While the Wright Brothers experimented at Kitty Hawk, a photographer named William Jennings believed he and his friends were making aviation history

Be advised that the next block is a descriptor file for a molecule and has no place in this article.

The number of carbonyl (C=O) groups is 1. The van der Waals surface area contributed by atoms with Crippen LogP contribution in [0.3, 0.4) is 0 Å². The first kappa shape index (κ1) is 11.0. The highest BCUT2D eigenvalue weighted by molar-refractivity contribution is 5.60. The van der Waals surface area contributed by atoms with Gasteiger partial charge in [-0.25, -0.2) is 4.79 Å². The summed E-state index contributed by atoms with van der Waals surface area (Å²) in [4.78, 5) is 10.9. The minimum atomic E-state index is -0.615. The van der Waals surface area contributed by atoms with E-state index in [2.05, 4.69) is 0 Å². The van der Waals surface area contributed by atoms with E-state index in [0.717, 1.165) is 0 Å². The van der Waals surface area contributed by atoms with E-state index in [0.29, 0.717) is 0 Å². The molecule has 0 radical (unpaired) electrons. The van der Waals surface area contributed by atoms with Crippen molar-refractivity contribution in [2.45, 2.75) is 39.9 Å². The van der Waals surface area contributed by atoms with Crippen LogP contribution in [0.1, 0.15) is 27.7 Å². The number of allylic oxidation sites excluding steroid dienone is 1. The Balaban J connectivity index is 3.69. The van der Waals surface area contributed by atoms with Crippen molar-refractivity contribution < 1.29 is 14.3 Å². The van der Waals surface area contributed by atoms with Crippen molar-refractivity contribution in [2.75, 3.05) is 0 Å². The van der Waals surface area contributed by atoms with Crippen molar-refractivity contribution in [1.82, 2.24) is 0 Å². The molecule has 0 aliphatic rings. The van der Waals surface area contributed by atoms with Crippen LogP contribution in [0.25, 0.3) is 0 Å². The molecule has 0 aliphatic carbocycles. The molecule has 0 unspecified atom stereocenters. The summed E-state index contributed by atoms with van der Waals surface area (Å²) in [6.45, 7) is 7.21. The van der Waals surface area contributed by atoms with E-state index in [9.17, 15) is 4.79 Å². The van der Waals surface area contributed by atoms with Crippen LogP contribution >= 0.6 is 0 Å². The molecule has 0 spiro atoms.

THE FIRST BALLOON FLIGHT in America lifted off from Philadelphia in 1793, and the 100th anniversary of the event prompted a reawakening of interest locally. That year a group of Philadelphians banded together to build a series of balloons, the last and largest of which, christened Ben Franklin , began flights in 1907. By chance, the group acquired the services of an official photographer, William Jennings. Jennings was eager to shoot views of Philadelphia from the air, and he finally talked his way onto his first flight by offering to pay all costs. Once aloft, Jennings described himself as a “Photo Birdman, rushing through Cloudland.” His aerial views turned out well, but the photographs he took of the flights themselves are more wonderful still. In a scrapbook he titled “The Evolution of Aviation,” Jennings’s pictures document one man’s delight at learning to fly.